The RARE-HUB group proposal

The RARE-Hub Group would harvest, store and distribute clean, sustainable Renewable Energy for:

  1. Emergency electricity [i.e., providing ‘resilience’ to certain commercial concerns in the area & to support essential local Civil Defence organisations such as Fire & Ambulance Services as well as Riverton’s Medical Centre]

  2. Stationary power

  3. Domestic cooking and water heating [Using the H2 as a source of thermal energy]

  4. Agricultural activities, in particular to help improve diversity, productivity and income of farms by assisting in developing and selling on-farm generated electricity and H2.

  5. Sustainable, alternative transport fuel [electricity & H2]

  6. Battery-electric [BE], H2-Fuel-Cell [H2FC], or ‘Hybrid’ BE/H2FC ‘On-demand’ Public Transport vehicles. [Both road-going &, potentially, airborne, as relevant technology develops]

  7. Helping to possibly improve water quality

  8. Introducing and maintaining more competitive [ideally, lower] local and regional electricity prices, which are escalating at too great a rate.

  9. Creating new employment opportunities;

  10. Reducing environmental pollution.

  11. Supporting other community-focussed projects

The Riverton Aparima Renewable Energy Hub Group ["The RARE-Hub Group"] is a not-for-profit Incorporated Society, operating as a Social Enterprise.

 

It was set up to research, assist and support sustainable use of renewable energy and hydrogen to help our NZ rural community become energy self-reliant. The following sections explain:

1) what sustainable energy is,

2) how we can harness this to further help the rural economy through energy-self-sufficiency, and

3) how hydrogen/hydrogen fuel cells can be used to store and dispatch electricity as and when required.

Fig 1-  Representation of distributed electricity system in a small community using renewable resources to produce self-sufficient electricity. Note: only some of the projects depicted in this picture are currently being proposed. Figure adapted from Fig1.2 of International Energy Agency 2014.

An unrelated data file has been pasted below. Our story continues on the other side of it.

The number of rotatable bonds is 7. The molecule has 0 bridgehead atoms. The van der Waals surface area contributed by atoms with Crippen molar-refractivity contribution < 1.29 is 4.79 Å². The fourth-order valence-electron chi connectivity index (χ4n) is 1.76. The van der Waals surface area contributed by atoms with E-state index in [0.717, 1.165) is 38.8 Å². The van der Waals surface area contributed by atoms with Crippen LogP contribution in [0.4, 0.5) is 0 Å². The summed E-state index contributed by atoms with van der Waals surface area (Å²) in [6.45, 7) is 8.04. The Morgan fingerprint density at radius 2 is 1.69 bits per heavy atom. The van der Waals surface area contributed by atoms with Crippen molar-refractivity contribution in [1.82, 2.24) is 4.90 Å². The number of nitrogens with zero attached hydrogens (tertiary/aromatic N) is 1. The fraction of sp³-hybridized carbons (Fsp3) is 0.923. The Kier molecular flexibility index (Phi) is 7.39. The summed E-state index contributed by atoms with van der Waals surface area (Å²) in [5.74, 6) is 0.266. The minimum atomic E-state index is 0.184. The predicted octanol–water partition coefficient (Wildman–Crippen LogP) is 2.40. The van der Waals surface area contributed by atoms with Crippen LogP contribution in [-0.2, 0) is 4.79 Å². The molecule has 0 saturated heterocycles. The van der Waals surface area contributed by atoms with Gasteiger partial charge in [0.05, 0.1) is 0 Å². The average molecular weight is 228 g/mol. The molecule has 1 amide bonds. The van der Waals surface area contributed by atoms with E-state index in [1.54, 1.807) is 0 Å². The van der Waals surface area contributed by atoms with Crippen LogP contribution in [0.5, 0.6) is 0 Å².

1) Sustainable energy sources 

 

Sustainable use of energy means using energy in an environmentally conscious way for generations to come. New Zealand is one of the few countries in the world where the majority (~80%) of our electricity supply is sourced from renewable resources (particularly our pre-existing hydro-powered plants). Yet when we look at the overall energy usage, which includes electricity, diesel, LPG, petrol and natural gas, almost 60% of our energy is sourced from non-renewables. This large share of non-renewables in our overall energy consumption is alarming given the context in which we should be progressing towards zero carbon emissions by the year 2050.

The RARE-HUB Group is planning to operate zero-emission electric vehicles. Initially they will be Battery-Electric Vehicles, or 'BEVs'.

Eventually, we hope to help introduce infrastructure to support Hydrogen Fuel Cell vehicles to assist in the transition to a low carbon/pollution economy.

2) Energy-self sufficiency

The cost of transmitting and distributing electricity from generation units hundreds of km away is costly.  In a rural setting, buying electricity from such a centralised system can be expensive, as the average price to the consumer may be higher in rural areas than that of urban areas.

If electricity is generated locally, say within 5-10 km from the community or on house roofs, then this may reduce the overall cost of electricity production.  This form of electricity generation is known as distributed electricity, as the electricity is generated locally and not transported from distant generation facilities.  Many rural areas throughout the world are benefitting from such distributed forms of electricity.

The RARE-HUB Group is planning to incorporate solar, wind and mini hydro-powered plant to power the Riverton region with reliable and sustainable electricity. Given that solar and wind are weather dependent, the group also envisions the eventual implementation of operating sustainable Hydrogen  Fuel Cells to provide reliable electricity supplies.

3)  Hydrogen/ Hydrogen powered fuel cell

Hydrogen production/consumption, and Hydrogen Fuel Cells, are central components of the proposal, as Hydrogen has the potential to store energy when an excess of electricity is produced. This stored electricity will then be used when there is absence of sun or insufficient wind velocity. The Hydrogen Fuel Cells will complement battery arrays.

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